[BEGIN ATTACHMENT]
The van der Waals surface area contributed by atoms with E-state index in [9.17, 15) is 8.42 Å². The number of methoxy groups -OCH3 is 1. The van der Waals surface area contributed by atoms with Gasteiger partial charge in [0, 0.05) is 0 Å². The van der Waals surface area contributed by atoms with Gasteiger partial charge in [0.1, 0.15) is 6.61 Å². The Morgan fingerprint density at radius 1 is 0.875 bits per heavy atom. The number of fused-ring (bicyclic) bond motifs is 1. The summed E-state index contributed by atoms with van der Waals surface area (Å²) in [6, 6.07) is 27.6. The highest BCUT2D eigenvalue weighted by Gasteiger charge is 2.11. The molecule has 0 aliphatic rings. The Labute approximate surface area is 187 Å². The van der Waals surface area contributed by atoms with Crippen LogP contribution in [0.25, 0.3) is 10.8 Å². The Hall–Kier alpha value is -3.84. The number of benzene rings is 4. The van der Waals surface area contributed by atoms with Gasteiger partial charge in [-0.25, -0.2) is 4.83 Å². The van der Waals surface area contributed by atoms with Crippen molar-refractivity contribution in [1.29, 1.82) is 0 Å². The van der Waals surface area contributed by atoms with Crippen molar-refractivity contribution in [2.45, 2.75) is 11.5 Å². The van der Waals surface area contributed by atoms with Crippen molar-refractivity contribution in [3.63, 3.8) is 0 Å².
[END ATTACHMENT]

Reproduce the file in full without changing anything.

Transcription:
The van der Waals surface area contributed by atoms with E-state index in [9.17, 15) is 8.42 Å². The number of methoxy groups -OCH3 is 1. The van der Waals surface area contributed by atoms with Gasteiger partial charge in [0, 0.05) is 0 Å². The van der Waals surface area contributed by atoms with Gasteiger partial charge in [0.1, 0.15) is 6.61 Å². The Morgan fingerprint density at radius 1 is 0.875 bits per heavy atom. The number of fused-ring (bicyclic) bond motifs is 1. The summed E-state index contributed by atoms with van der Waals surface area (Å²) in [6, 6.07) is 27.6. The highest BCUT2D eigenvalue weighted by Gasteiger charge is 2.11. The molecule has 0 aliphatic rings. The Labute approximate surface area is 187 Å². The van der Waals surface area contributed by atoms with Crippen LogP contribution in [0.25, 0.3) is 10.8 Å². The Hall–Kier alpha value is -3.84. The number of benzene rings is 4. The van der Waals surface area contributed by atoms with Gasteiger partial charge in [-0.25, -0.2) is 4.83 Å². The van der Waals surface area contributed by atoms with Crippen molar-refractivity contribution in [1.29, 1.82) is 0 Å². The van der Waals surface area contributed by atoms with Crippen molar-refractivity contribution in [2.45, 2.75) is 11.5 Å². The van der Waals surface area contributed by atoms with Crippen molar-refractivity contribution in [3.63, 3.8) is 0 Å².